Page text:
Hodge Vs. The Backlog 3

I can't find anything wrong with this picture.

Backlog’s an odd word, isn’t it? It almost a euphemism for a seedy sexual act – the kind of act you’re instinctively repulsed by AND YET you feel a bit insecure and jealous that no one’s ever offered you one. Sigh – it’s a lonely existence here at the Podge. Aaaaaand on the other side of this awkward segue you’ll find my thoughts on Costume Quest, Zenzizenjic, Fragment and Copod. A pretty good group this week, so let’s dive in shall we?

The usual disclaimer applies: Unless otherwise implied, these are first impressions rather than full reviews.

Costume Quest (Double Fine; Linux, Windows, OSX)

Bakesales are killing the industry, etc.

Back in the murky days of the 1980s, it was common practice when reviewing video games to break down the ratings into categories, so that each aspect of the game was given its own score. So the game’s graphics would get a separate rating, and so too the sound, along with more dubious categories like ‘playability’ and ‘lastability’. To be fair, this fetishization of criticism as a numbers game was a well-intentioned response to how video games had been written about previously (i.e barely at all) but it was, nevertheless, bullshit. Not only because how the fuck do you quantify lastability??, but also because the enjoyment (or lack thereof) to be had from a playing a video game rarely correlates neatly to set of predefined categories.

Costume Quest is a case in point. If I were to review it in the style of an eighties gaming magazine then it would score badly in each category. The graphics are rudimentary and largely static, overwhelmingly reminiscent of that first generation of 3D platformers from the PS1 era (somewhat surprising, given that the project lead was former – and future – Pixar animator Tasha Harris). The controls are clumsy and sometimes erratic, the turn-based battles are repetitive and overly simplistic, the menus and the interface are awkward to navigate and feel like placeholders, and sometimes the members of your party get stuck in the scenery as you wander around, becoming trapped off-screen for several seconds before suddenly teleporting back to your side.

And yet here I am recommending it to you, because I had a whale of a time with this. After finishing both the main game and the Gubbins On Ice expansion (probably around ten hours all up) I’m a bit sad that it’s all over, and I now wait impatiently for the recently announced (though sans Tasha Harris) sequel to arrive.

So you see, the eighties model of video game reviewing would be completely useless here. Maybe if I was to score it in different categories – things like PERFECTLY JUDGED UNDERSTATED HUMOUR, COLLECTIBLES WHICH AREN’T COMPLETE SHIT FOR ONCE or HEAVENS, THAT TIM SCHAFER IS A LOVELY FELLOW. It would score very highly in all of those.

I guess the most obvious criticism would be levelled at its (gasp!) ‘casualness’. It’s a JRPG made for people who don’t play JRPGs, and if the mere mention of such a thing has your inner snob boiling in righteous, hardcore juices then Costume Quest probably isn’t for you. It’s a very breezy game, in part because it’s been designed to include kids in its target demographic, but mostly because it just wants to be. You won’t get worked up or invested in it, and there’s no tilts at being ‘immersive’, either. It’s more of a feet-up, bowl-of-nibblies-within-easy-reach type of affair. You’ll probably play it with a joypad, and that joypad will spend a good amount of time resting on the crest of your shamefully engorged tum-tum. You disgusting slob.

Fragment (Team Fragment; Windows, OSX)

In the name of love!

If someone was to play Rogue for the first time in 2014, then they will almost certainly be aware (by reputation) of how seminal and important it is. They’ll bring that baggage with them as they approach it, and it will colour what they take away from it. Whereas someone playing Rogue in the 1980s wouldn’t have any clue as to how influential it will turn out to be, and so won’t give it any special regard – or may indeed disregard it completely. So one of the neat things about doing this backlog-diving is that I’m inevitably playing things years after their release and, by extension, with added context. I’m not just discovering the games themselves, but also getting a sense of the time when they were made… and the distance between now and then.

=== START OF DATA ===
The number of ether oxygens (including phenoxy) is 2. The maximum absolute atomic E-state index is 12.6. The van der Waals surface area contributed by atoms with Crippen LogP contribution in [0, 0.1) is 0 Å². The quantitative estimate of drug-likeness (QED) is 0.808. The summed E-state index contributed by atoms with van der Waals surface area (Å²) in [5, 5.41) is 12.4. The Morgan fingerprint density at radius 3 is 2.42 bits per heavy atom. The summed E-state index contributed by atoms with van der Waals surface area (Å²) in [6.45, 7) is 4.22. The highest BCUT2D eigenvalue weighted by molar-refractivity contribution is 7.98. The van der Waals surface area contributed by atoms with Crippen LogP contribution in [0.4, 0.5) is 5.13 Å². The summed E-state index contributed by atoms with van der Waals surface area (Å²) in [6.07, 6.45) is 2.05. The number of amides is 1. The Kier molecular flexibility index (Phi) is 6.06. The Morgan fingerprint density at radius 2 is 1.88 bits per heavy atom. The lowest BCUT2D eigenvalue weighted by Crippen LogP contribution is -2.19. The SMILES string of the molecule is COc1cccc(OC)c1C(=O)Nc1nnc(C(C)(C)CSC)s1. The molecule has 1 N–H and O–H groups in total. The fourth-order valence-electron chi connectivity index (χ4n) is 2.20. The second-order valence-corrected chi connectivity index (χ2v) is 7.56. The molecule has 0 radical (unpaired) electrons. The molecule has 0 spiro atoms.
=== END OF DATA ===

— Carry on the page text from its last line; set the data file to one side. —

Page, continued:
That’s never been more obvious than with Fragment, a free downloadable game made by an eponymously named group of students. Because playing this makes me feel like I’m in 2012. That’s a decidedly odd thing to say only two years later, but it’s true. This took me back to when first person puzzlers were the big trend of the day; when it seemed that every week RPS would write about an upcoming Portal-like game set in a science fiction testing facility but with a twist. I’d forgotten about all those. That time seems long-gone now, replaced by today’s crowdfunded world of Oculus VR, early access and a neverending stream of Rogue-like-like-likes.

It’s a bit like hearing Gangnam Style in a pub nowadays, you think “Wow, that was actually a thing” and it all feels a bit surreal.

None of that’s a mark against Fragment, though. For a student showcase it’s of a tremendously high standard, with the graphics, audio and level design all easily rivalling AAA fare. And while the body-switching mechanic is almost identical in practice to the portals of a certain franchise (fling a magical doohickey at an inaccessible part of the level to be able to teleport yourself there), it seems unfair to brand this as a knock-off. This is clearly the product of dedication and love, and moreover it’s free. I recommend checking it out, if only as a window into the already-forgotten recent past.

It’s just a shame that this reaffirms the truism that by pitching a work at the fashions of the day you’ll only end up prematurely dating yourself. Such is the power of prevailing trends – a game that’s barely two years old feels like could have been from from decades ago. Speaking of which…

Warcraft II (Blizzard; DOS)


Christ, how on Earth did I end up replaying Warcraft II in the middle of 2014? Well I am. Would you believe that it’s not the game I remembered? I recall a game with stunning SVGA graphics (you can’t even make out the pixels!), dozens of funny voice samples from the in-game units and an incredibly seamless and intuitive interface (you can select multiple units and IT EVEN RECOGNIZES THE RIGHT MOUSE BUTTON HOLY FUCK WE’RE IN THE FUTURE).